There's a garden experiment underway in my back yard. I've set up a straw bale garden for growing vegetables and I'm hoping the results are as healthy looking as the garden shown here.
As interest in urban agriculture grows, more people are trying this approach to growing vegetables – not because it's quirky, because it's practical.
I plan to document my experiment (as others have) and share the results.
Straw bales create a nutrient-rich growing medium that can be set up in any sunny location with available water. The straw acts like a sponge, retaining moisture for thirsty plants like tomatoes, cucumbers and squash.
A straw bale garden is automatically raised, making it easier to plant and maintain. And it's inexpensive. The start up cost is far less than for a conventional raised bed built of lumber and there is no soil to haul and dig. I had my bales set in place the day they arrived.
First steps ...
There is some work to do at the beginning. You have to condition the bales by saturating them with water and adding high-nitrogen fertilizer. This process takes several days.
Day 1 – 1/2 cup of 34-0-0 fertilizer per bale and then water the bales
Day 2 – water
Day 3 – 1/2 cup of 34-0-0 per bale and more water
Day 4 – water
Day 5 – 1/2 cup of 34-0-0 per bale and water
Day 6 – water
Day 7 – 1/4 cup 34-0-0 and water
Day 8 – 1/4 cup 34-0-0 and water
Day 9 – 1/4 cup 34-0-0 and water
Day 10 –1 cup 10-10-10 per bale and water
The goal during the conditioning is to promote bacterial growth that will decompose the straw. The inside of each bale should heat up to over 115 degrees F, according to an American Horticultural Association article on straw bale gardening. "The time it takes for the bale to heat up may take several weeks longer, depending on weather conditions and the type of fertilizer you use — organic fertilizers seem to take longer than non-organic types — so 10 days is just a rough guideline."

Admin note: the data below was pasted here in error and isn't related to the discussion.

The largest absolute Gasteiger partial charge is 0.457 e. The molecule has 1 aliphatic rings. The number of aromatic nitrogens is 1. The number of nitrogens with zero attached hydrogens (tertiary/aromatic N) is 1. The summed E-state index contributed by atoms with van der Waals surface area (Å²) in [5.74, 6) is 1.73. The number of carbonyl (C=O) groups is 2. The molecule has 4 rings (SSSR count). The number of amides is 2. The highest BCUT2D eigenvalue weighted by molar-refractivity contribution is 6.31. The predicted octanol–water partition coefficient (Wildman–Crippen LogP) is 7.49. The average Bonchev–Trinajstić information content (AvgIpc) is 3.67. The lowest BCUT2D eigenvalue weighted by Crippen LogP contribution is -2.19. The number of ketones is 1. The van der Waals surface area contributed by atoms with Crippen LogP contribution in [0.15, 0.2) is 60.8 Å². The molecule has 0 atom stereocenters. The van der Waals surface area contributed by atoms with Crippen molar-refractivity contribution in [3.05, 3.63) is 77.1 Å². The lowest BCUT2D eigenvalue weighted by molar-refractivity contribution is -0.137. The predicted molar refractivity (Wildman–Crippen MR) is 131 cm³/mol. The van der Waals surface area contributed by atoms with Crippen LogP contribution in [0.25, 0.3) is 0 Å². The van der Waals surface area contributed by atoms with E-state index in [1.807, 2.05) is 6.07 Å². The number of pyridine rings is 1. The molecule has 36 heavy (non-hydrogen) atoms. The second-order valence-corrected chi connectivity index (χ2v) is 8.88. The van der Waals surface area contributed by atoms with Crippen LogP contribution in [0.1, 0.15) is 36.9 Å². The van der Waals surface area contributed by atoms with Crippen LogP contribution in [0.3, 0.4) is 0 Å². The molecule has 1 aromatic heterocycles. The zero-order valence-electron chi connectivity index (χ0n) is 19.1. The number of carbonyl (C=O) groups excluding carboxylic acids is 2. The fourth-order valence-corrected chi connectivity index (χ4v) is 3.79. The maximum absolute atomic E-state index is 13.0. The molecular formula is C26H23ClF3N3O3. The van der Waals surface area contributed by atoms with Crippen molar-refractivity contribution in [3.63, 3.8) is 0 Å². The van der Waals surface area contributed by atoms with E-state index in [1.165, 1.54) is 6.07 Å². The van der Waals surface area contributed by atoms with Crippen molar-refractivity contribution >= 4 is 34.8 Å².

I have been letting the bales rest a bit while ensuring they are still wet. I still need to add the 10-10-10- fertilizer. The weather has been cool, as has become the springtime norm in Thunder Bay. I expect our days will need to get warmer before the bales really start to 'cook'. Still, I'm excited by this endeavour. I plan to keep you posted.
Mary Yee's article, Straw Bale Gardening, in the Nov/Dec 2014 issue of The American Gardener is worth a read. (also linked above).
See University of Washington fact sheet for a quick overview.